Even though Android is the largest computing platform in the world, it still falls behind the iPhone in one specific area.
New apps still usually launch on iOS before they make their way to Android, with buzzy livestreaming apps Meerkat and Periscope being the latest examples (Periscope still isn’t on Android, and Meerkat just launched for Android last week).
But now, Google could be adding a new feature to its Google Play Store that may incentivise developers to side with Android right away.
Google is reportedly testing a system that would let developers try out different versions of their apps’ profile pages in the Google Play Store, according to The Information’s Amir Efrati.
This would give developers the freedom to see if small price changes, such as switching from $US1.99 to $US2.99, would have an impact on how many people download the app. Or, they could experiment with different layouts, such as different colour themes and video placement among other things to see if any of these factors affect how many people download their apps.
It might not seem like a significant change, but it gives developers a new level of flexibility they can’t get through Apple.
It’s costly to launch an app on both iOS and Android at the same time, which is why many companies choose one platform to start out with. Most people are compelled to develop for iOS before Android for two key reasons: Android is fragmented, so features may not work as well on low-end older phones, and people with iPhones are just willing to spend more money, according to Y Media Labs CEO Ashish Toshniwal.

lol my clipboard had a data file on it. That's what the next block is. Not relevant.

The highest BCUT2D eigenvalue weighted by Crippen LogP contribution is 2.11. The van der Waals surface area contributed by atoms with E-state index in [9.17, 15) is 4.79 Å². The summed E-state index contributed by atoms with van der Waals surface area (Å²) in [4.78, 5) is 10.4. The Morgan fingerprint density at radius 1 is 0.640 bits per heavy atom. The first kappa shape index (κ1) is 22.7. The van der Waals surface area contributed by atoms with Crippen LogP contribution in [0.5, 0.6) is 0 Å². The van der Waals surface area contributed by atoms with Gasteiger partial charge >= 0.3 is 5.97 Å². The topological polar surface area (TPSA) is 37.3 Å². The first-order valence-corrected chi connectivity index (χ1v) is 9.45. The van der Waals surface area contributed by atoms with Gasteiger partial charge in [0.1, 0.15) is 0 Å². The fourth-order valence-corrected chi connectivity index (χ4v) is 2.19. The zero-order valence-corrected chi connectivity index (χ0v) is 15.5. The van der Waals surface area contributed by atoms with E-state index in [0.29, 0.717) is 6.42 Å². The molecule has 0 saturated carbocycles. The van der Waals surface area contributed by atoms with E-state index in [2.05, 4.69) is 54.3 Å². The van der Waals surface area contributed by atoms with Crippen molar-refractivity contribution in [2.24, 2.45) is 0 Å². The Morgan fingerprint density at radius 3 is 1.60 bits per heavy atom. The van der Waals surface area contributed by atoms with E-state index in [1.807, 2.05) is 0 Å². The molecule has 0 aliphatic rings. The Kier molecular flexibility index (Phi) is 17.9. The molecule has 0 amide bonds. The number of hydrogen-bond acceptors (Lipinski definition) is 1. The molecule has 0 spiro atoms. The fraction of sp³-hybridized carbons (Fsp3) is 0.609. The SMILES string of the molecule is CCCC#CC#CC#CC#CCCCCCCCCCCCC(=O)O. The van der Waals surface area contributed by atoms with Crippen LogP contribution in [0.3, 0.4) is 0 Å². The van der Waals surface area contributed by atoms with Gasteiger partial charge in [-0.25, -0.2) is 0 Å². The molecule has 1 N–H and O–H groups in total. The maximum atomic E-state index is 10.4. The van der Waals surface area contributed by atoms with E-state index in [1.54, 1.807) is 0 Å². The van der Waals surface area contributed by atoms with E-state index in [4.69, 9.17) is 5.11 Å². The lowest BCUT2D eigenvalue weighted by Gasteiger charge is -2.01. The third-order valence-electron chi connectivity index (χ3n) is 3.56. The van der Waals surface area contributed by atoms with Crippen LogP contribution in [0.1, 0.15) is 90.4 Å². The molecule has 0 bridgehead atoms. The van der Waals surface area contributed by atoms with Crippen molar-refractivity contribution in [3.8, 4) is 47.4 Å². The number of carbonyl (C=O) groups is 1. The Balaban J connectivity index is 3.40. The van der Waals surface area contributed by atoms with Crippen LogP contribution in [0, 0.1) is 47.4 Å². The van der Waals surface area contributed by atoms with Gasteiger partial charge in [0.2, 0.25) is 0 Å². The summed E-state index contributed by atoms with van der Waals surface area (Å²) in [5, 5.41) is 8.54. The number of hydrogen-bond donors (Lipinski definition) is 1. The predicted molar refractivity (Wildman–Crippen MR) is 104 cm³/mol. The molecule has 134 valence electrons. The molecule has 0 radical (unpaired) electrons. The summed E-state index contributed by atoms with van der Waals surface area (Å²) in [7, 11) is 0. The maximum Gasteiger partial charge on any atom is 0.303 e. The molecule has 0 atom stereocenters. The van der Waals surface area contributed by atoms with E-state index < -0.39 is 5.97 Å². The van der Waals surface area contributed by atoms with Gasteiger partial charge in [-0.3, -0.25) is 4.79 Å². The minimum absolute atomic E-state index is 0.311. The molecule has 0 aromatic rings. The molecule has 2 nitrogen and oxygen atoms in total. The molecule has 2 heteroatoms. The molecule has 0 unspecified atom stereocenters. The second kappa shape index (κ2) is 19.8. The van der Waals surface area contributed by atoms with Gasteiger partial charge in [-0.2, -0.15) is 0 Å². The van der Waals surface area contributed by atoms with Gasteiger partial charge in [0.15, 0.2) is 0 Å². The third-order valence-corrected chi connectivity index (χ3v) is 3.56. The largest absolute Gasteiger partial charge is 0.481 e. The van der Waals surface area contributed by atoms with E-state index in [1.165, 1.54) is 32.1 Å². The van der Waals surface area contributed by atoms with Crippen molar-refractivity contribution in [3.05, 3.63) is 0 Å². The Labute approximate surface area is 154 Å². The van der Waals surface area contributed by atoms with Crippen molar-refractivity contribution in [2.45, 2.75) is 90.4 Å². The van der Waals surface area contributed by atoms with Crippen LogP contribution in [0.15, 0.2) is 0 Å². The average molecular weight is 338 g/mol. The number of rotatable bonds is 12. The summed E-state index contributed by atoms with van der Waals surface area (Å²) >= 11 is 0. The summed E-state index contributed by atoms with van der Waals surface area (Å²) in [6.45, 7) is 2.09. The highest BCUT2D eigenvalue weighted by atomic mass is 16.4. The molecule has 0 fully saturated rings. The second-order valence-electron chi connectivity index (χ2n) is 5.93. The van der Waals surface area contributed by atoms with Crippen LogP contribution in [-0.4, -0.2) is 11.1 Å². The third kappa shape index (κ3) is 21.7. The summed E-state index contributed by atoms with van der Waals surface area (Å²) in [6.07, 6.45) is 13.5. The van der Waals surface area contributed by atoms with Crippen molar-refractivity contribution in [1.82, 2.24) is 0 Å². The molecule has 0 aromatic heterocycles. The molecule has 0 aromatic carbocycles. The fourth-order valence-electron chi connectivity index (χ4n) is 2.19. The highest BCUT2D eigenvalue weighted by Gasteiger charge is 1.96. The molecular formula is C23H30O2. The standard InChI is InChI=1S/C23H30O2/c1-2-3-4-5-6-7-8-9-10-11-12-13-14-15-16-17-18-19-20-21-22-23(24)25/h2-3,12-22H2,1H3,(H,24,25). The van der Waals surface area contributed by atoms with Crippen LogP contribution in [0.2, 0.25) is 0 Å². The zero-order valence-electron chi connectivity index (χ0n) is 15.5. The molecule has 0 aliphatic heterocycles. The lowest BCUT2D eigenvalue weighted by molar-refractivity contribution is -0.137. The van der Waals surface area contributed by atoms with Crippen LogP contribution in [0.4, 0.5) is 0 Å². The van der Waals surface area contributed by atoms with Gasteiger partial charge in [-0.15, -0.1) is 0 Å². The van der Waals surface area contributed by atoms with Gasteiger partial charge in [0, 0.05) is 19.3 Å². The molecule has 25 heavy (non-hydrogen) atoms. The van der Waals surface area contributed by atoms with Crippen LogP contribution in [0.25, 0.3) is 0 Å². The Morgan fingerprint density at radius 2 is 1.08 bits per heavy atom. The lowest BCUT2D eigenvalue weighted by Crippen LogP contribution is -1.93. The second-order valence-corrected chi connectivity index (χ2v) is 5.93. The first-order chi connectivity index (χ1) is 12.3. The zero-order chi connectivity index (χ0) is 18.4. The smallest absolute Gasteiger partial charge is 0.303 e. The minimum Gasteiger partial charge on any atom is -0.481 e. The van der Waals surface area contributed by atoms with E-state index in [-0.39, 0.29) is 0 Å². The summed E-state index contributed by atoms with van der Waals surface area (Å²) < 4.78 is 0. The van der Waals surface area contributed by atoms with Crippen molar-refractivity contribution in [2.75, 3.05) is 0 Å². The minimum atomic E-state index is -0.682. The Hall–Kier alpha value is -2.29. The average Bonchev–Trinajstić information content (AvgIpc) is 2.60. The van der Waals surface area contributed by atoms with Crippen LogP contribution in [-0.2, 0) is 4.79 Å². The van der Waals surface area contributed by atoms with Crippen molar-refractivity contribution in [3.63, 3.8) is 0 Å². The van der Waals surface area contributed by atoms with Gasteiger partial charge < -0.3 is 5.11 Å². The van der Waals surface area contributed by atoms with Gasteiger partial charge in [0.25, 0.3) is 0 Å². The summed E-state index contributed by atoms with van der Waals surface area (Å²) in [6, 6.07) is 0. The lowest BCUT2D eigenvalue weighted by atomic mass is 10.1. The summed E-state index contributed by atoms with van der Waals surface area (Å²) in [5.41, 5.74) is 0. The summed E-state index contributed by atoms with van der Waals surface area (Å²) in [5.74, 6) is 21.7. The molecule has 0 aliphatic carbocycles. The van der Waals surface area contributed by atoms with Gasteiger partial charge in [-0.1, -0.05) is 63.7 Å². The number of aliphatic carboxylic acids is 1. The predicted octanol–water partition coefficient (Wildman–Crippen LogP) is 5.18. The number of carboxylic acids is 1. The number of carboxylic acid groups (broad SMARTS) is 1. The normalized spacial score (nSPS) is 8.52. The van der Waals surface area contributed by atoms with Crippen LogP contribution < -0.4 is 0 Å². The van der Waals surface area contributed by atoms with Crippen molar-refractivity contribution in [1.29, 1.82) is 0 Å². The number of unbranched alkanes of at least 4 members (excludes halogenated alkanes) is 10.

“The main reason is that Android has all kinds of users,” Toshniwal said in a previous interview with Business Insider. “Android has a lot of like low-resolution phones as well. But iOS doesn’t have anything like that. They come up with new versions of the same phone. The quality is just really consistent on iOS, and they don’t have any cheap phones. Inherently they’re [Android] trying to capture a market that’s much less price conscious.”
But, if developers think a testing tool like the one Efrati described could help them make more money off their apps, it could give them a big reason to develop an Android version of their app at launch instead of iOS.
Travis Katz, the CEO of travel app Gogobot, even told Efrati that he believes the new feature could boost his apps’ conversion rates by about 30-50%.
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